A few weeks ago I had a shrill harangue going on about the nasty cartoons in the Bulletin from sixty years ago, for which they must be punished. I just wanted to mention that on the weekend I picked up a copy of The Penguin Petty, a 1972 collection of Bruce Petty cartoons which aren't dated but which are mainly very current (because they're full of cartoons about Billy McMahon, who was only politically hot for a few years in the early 70s) and some more 'timeless' ones, some of which appeared in international organs such as The New Yorker.
I was having a go at the Bulletin cartoonists for sexism and racism, so I feel I can't really let these cartoons by Petty go by without comment, though I can't quite put my finger on why I don't find these as sexist (they're not racist, of course, indeed there are no race issues touched on in the Petty collection except by a few degrees of separation). Here's one:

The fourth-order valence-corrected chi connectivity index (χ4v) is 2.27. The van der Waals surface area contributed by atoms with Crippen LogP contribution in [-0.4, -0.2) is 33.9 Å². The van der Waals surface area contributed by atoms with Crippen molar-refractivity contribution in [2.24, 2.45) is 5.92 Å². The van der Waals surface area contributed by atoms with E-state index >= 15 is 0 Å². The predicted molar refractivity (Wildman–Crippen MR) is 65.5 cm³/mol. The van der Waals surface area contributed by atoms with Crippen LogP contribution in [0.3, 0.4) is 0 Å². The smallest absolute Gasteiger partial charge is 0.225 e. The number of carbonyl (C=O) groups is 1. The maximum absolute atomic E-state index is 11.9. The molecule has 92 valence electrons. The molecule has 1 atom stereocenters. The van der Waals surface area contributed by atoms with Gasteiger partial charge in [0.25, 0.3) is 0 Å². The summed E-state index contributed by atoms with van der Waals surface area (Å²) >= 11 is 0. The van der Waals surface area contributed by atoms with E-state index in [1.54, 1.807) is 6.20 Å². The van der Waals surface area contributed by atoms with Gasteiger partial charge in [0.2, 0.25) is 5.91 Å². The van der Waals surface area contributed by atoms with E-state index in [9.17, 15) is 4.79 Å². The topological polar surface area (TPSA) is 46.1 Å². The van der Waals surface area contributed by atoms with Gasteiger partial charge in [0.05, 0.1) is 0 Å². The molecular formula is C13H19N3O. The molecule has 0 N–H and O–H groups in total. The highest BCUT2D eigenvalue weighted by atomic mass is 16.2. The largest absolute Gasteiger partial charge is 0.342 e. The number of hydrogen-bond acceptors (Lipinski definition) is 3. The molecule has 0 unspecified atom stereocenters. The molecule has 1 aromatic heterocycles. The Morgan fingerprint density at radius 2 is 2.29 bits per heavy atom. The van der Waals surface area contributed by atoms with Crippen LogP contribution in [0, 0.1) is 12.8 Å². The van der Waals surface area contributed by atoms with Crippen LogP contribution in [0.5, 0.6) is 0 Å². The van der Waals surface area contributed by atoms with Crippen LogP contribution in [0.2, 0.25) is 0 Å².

I actually don't think this is sexist. I think this is just a person in a difficult situation. 'Miss Melkin' made a mistake with her clay moisture, and no more I suspect. However this:
is a curious one, mainly because Miss Bellenger has such a look of calm, almost disdain, on her unremarkable face. She is not sexualised at all (in fact, she could be a longhaired boy) and nor is she ditzy or flustered by the situation. So, while I would have to say I still can't imagine a cartoon being produced at this time in which the trainee was a young man - who knows, maybe I'll stumble upon one - I also think we could regard this as a transitional cartoon in the field of 'women are shitty drivers' humour.
Obviously this stuff touches me because there is a body of thought which posits I am a shitty driver. Maybe so. But I am not as bad as my mother. Boom tish.